Sunday, August 05, 2012

The people DO decide

It sounds so simple, so innocent, almost wholesome, even: Let the people vote in a referendum on marriage equality—let the people decide. Gosh, who could be against that?

Everyone should be against that.

It is offensive in the extreme to ever put minority rights up for majority vote. If the minority didn’t face people who disliked them—as well as, sadly, some who actually felt hatred, bigotry or prejudice—then there would never be a controversy in the first place and no one would insist on a referendum. Instead, it’s precisely because a minority is, at least, disliked by many that some politicians want to put a minority’s rights up for a vote.

Some of New Zealand’s opponents of marriage equality have argued that the question of allowing loving same-gender couples to have the same commitment in marriage as opposite-gender couples have is “too important” to allow mere politicians to decide, and instead the people should decide directly. That’s deliberately deceptive and those politicians and activists know it: The people already decide.

Who elects Members of Parliament? The people. Who do Members of Parliament serve? The people. Who are Members of Parliament answerable to? The people. The whole point of representative democracy is that we elect people to act on our behalf—all of us, the popular and the unpopular alike. In exchange for a reasonably generous salary, we expect MPs do to the jobs we’ve given them, and to make the hard decisions.

Whenever MPs do something we don’t like, we fire them by defeating them for re-election. We do that all the time, for all sorts of reasons, big and small. However, the advocates of a referendum on this one issue know that MPs won’t be voted out for supporting marriage equality because a majority of New Zealanders support it.

Aside from elections, there’s another way in which the people have a voice: Through submissions. This is always used when a Member’s Bill (like the marriage equality bill is) passes its First Reading, and it’s often used even for Government bills, too. If people have a persuasive enough argument, their submission to Parliament may sway MPs’ votes. And, because this is a democracy, all sides and views will be considered. This is the mechanism through which the people of New Zealand can express their opinions on pending legislation directly to Parliament, and they can use it nearly all the time, not just on this one issue.

For this issue, however, there’s a third way for the people to be heard: Direct lobbying of Members of Parliament. The vote on marriage equality will be a “conscience vote,” that is, nearly all MPs will be free to vote as their consciences dictate, without having to vote the way their party caucus decides. So, people are free to write to Members of Parliament expressing their opinion on the bill, and the MPs will take voters’ opinions into account. Some MPs may even meet with their local constituents to hear their views, whether individually or in public meetings. This kind of personal interaction between the people and Members of Parliament on a particular issue doesn’t usually happen—there’s not usually any point in personal lobbying apart from on bills with “conscience votes”, like this one issue.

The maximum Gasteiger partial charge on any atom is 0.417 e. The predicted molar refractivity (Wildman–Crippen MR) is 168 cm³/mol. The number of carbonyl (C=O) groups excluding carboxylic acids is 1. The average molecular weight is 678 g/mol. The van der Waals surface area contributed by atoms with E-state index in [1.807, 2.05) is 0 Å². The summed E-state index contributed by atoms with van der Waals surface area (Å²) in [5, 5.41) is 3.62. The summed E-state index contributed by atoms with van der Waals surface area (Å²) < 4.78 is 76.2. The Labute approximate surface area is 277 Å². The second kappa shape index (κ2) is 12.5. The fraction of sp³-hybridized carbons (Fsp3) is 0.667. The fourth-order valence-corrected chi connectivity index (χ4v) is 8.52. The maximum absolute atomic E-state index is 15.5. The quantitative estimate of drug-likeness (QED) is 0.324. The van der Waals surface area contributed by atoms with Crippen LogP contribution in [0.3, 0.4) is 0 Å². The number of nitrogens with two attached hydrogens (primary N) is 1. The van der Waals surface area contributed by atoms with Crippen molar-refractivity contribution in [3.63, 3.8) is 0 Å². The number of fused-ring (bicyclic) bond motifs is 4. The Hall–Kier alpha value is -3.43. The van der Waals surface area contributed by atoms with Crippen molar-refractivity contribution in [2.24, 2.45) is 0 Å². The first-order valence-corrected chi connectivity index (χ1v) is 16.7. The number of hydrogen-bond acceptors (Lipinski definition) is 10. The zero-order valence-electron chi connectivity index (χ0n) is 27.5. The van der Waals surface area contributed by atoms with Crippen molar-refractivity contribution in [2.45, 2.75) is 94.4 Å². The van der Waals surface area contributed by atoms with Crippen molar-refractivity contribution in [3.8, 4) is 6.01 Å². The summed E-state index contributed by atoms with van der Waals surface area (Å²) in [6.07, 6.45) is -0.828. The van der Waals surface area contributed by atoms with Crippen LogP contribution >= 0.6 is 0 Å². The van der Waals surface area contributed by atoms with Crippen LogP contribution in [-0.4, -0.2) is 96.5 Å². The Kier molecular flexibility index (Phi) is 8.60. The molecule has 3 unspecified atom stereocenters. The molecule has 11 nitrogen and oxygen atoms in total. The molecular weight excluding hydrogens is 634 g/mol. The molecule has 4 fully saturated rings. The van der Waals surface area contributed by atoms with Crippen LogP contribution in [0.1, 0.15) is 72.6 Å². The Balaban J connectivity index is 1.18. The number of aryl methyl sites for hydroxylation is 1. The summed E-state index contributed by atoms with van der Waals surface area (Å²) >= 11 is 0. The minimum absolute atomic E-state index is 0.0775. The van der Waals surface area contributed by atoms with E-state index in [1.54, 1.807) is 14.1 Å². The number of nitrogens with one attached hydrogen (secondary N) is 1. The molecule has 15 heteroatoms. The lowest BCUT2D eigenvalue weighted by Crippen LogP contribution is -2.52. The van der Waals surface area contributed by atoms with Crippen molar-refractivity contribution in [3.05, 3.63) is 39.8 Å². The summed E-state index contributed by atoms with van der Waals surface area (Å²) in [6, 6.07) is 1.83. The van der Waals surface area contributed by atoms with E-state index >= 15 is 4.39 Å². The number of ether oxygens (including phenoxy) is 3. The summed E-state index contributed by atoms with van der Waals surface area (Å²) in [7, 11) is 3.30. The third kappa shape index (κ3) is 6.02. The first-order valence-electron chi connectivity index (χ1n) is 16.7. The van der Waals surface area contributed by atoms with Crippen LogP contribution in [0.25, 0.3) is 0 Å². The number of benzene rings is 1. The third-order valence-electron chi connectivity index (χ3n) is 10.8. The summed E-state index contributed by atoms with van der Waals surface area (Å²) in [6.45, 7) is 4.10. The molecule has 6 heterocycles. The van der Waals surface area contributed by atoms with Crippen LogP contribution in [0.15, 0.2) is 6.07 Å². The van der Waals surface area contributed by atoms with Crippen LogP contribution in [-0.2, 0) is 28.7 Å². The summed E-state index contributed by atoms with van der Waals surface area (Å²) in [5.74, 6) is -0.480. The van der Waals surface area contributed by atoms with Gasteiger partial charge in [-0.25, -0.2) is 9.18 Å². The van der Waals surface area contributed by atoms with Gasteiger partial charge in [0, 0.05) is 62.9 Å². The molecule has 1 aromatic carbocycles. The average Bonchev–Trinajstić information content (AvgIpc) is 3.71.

So, the people DO decide, and we all have a voice: We decide, first, who represents us in Parliament; if we don’t like what they do, we vote them out. Second, when Parliament considers a bill like this, we can make a submission on it to express our opinions directly to all the Members of Parliament. Third, because this will be a “conscience vote”, we can also lobby Members of Parliament directly on the issue, which is usually pointless. Add it all up and this one issue allows for far more public say than usual.

Because the people of New Zealand DO decide, we know that the call for a referendum can’t actually be about democracy—and it’s not. Sadly, it’s all about crass politics: Some politicians and rightwing activists want a referendum to help them recruit supporters and financial contributions. Others think they can manipulate a referendum campaign to get the results they could never get through the normal democratic legislative process (this has happened several times in the United States, for example). So the backers of a referendum aren’t really backing one for the sake of democracy or the people, but rather only for themselves and their own self-interest.

The next time politicians puffs out their chests and declare, “the people should decide!” simply remind them: We already do!

Previous posts in this series:

Marriage is not being ‘redefined’
Why civil unions aren’t enough
There is no ‘slippery slope’

Next up: Religious and personal freedom alike

1 comment:

Roger Owen Green said...

I've said it before, but I still believe that if interracial marriage was decided by plebiscite in the US, there would STILL be states where it was illegal in 2012. BTW, there was a story in the past 30 days where a white minister refused to marry a black couple who were congregants, though not members, because no black couple had been married there and he was afraid the church members would object.